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Discussion Starter · #1 ·
I know this probably should have gone in "opinions" section but I figured this was kind of a specialzed gun and wanted to avoid replies like "my papy's got one of them 1100's out in the barn and we killed lods of them skeets with it".
Anyway....I've got a chance to pick up one in really good shape at a decent price. It's an older gun but not been used much. I've been shooting a pump .410 for the last few years and been wanting to get a new .410. Anything special to know about the 1100's in .410?

Thanks
Tim
 

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TReX300 said:
Anything special to know about the 1100's in .410?
Yeah, you'll be spending a lot of time picking up all those precious little empties. :lol:

They're great little guns, but because of the nature of the fine-grained powders used in the .410, you'll be cleaning the gun much more often. They leave plenty of crap in the action after as little as 100 firings.

Years ago many of us shot 1100's in all four gauges, and it was a weekly ritual to strip each one down before the next shoot. While it's certainly not necessary to do that with the 12 and 20 gauge 1100's, it's highly recommended with the .410 to ensure flawless function. It's no big deal. You could easily clean all four in about 45 minutes.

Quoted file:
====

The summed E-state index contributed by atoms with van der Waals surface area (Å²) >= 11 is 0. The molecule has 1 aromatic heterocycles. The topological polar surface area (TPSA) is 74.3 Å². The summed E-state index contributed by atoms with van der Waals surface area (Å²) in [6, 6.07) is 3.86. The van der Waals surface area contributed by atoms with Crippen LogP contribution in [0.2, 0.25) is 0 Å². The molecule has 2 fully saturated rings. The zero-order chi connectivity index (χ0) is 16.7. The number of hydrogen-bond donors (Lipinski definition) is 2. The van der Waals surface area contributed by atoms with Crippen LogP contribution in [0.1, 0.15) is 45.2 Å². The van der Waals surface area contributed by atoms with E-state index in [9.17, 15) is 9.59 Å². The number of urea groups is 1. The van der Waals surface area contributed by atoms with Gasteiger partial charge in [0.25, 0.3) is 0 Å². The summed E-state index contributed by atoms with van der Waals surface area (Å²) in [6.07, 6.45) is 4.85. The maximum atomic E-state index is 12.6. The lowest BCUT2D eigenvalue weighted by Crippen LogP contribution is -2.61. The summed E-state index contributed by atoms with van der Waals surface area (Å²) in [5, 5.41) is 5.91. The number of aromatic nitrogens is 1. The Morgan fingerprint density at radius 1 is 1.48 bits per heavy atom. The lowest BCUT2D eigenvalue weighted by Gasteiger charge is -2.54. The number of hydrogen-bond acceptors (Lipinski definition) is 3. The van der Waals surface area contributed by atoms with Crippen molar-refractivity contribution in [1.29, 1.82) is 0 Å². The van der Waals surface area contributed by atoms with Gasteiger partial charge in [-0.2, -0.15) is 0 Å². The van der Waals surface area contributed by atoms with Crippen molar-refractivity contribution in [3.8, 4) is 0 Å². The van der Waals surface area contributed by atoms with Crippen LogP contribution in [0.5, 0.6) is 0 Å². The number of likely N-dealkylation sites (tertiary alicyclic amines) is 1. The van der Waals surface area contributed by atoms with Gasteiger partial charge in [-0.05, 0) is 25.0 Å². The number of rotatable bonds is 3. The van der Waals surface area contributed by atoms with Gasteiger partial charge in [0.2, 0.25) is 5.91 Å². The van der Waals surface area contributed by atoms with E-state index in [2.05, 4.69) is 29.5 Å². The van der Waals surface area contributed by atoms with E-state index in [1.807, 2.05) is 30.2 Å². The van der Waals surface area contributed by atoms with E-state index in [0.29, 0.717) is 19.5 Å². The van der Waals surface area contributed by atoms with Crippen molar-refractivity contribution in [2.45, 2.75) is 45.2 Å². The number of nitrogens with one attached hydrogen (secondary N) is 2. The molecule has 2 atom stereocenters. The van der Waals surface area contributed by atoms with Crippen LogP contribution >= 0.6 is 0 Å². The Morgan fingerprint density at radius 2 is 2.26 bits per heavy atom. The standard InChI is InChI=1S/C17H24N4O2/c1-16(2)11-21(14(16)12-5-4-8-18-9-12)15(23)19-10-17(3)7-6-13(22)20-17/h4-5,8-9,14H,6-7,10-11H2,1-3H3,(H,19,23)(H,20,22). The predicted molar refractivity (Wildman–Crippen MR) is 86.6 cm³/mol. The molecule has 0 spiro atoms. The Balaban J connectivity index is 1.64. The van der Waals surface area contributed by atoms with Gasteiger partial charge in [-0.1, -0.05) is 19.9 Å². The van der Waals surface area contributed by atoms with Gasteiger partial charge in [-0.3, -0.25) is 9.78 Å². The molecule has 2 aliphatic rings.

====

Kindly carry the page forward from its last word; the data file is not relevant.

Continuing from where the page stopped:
Also, they're kind of light and whippy guns. An end cap weight, or some kind of weight inside the mag tube goes a long way toward taming the little beast.
 

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TReX300 said:
I've got a chance to pick up one in really good shape at a decent price.
Exactly how decent a price -- as in dollars and cents?

If it's a true Skeet variation it should have a fixed Skeet choke designated by SKEET stamped on the barrel, which would be about 25 inches. It should have a vent rib with an ivory bead on the front and a brass one in the middle. It should have nice wood with a sateen resin finish and be stocked for Skeet.

The reason I mention all that is because barrels, forends and stocks can be easily switched on those guns -- and often are.

I bought mine brand new from J. C. Penny's in 1972 for $290.

They're light and whippy, which is no big deal unless you're used to a heavier gun.